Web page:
During the 80s, no other national team had played as few friendlies as Albania had. This was of course due to the fact that their great leader and dictator Enver Hoxha did not want his fellow countrymen to enjoy any contact whatsoever with the outside world. One felt that they only reluctantly were participating in qualifications for UEFA and FIFA tournaments. They had lost all six of their matches during the qualification for the 1988 European Championships (against Spain, Romania and Austria), and were again expected to provide four rather comfortable points for all of Poland, Sweden and England in qualifying Group 2 of the UEFA zone for Italia’90. Manager was re-appointed KS 17 Nëntori Tirana boss Shyqyri Rreli, who had also been in charge of affairs from ’82 to ’85, and he would be taking a good few of his squad with him into the national team. Read more . . .
World Cup appearances:
K. Warzycha (78′)
Despite being on the back foot for larger portions of the game, Albania can take pride in the way they battled, and they were never overawed. Perhaps they are not the whipping boys this group had thought beforehand.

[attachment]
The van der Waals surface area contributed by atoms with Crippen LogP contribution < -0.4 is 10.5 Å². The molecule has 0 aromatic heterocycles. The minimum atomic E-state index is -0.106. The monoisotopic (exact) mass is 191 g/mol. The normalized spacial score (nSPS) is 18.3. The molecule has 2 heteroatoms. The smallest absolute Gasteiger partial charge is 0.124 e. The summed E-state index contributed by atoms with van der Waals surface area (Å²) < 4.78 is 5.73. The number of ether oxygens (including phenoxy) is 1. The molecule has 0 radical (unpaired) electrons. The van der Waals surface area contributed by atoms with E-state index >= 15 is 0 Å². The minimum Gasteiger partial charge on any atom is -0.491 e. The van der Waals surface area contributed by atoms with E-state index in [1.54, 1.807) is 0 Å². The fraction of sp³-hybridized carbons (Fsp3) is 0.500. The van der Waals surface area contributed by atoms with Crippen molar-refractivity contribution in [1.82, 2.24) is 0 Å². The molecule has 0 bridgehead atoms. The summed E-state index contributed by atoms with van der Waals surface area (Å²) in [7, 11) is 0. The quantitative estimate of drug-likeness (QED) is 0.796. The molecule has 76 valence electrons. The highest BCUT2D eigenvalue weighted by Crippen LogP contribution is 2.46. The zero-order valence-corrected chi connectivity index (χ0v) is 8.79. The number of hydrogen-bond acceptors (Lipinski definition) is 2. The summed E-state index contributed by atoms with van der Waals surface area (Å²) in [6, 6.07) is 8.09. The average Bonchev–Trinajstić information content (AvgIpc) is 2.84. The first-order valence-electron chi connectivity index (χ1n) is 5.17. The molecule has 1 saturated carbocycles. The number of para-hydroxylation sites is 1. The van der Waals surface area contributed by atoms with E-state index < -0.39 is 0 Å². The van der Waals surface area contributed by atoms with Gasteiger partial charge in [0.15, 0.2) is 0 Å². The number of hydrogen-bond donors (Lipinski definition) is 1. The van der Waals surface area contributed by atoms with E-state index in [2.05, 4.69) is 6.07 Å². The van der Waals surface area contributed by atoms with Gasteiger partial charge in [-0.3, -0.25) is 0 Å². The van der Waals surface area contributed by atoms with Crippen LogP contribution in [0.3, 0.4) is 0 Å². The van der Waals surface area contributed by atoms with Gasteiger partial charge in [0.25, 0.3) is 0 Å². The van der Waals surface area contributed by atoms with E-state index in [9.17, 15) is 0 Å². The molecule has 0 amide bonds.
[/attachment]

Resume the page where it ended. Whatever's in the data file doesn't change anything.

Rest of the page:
Line-up (5-4-1): Mersini – Alimehmeti, Lekbello, Hodja, Gega, Jera – Minga (c), Josa, Demollari, Millo – Shehu (Stoja 70).
They fight well, the Albanians, and they seem confident from kick-off against a side that had done very well at Wembley and kept England scoreless only a week and a half earlier. Shehu’s goal made sure Albania built momentum, and they could have scored further goals, but for some indecision among the forwards. Sweden make a lucky substitution in bringing forward Holmqvist on in a wide midfield role, and once he scores the equalizer, Albania’s heads seem to drop. Not long after the home side go behind, and from then on they’re unable to claw their way back.
Line-up (5-4-1): Mersini – Zmijani, Lekbello, Hodja, Gega, Jera – Minga (c), Josa, Demollari, Millo – Shehu.
Line-up: Shkurti (Dosti 76) – Zmijani, Hodja, Lekbello (Stafa h-t), Jera – Demollari, Gega, Josa (Kepa 69), Millo – Shehu (Majaci 65), Minga (c).
England were aggressive right from the start, never let Albania time to settle, and so the home team could never build a rhythm. They had done their home-work on Albania, had England. Shehu tried to get in behind the visiting defence using his pace, but Walker was alert, and Shilton impossible to get past.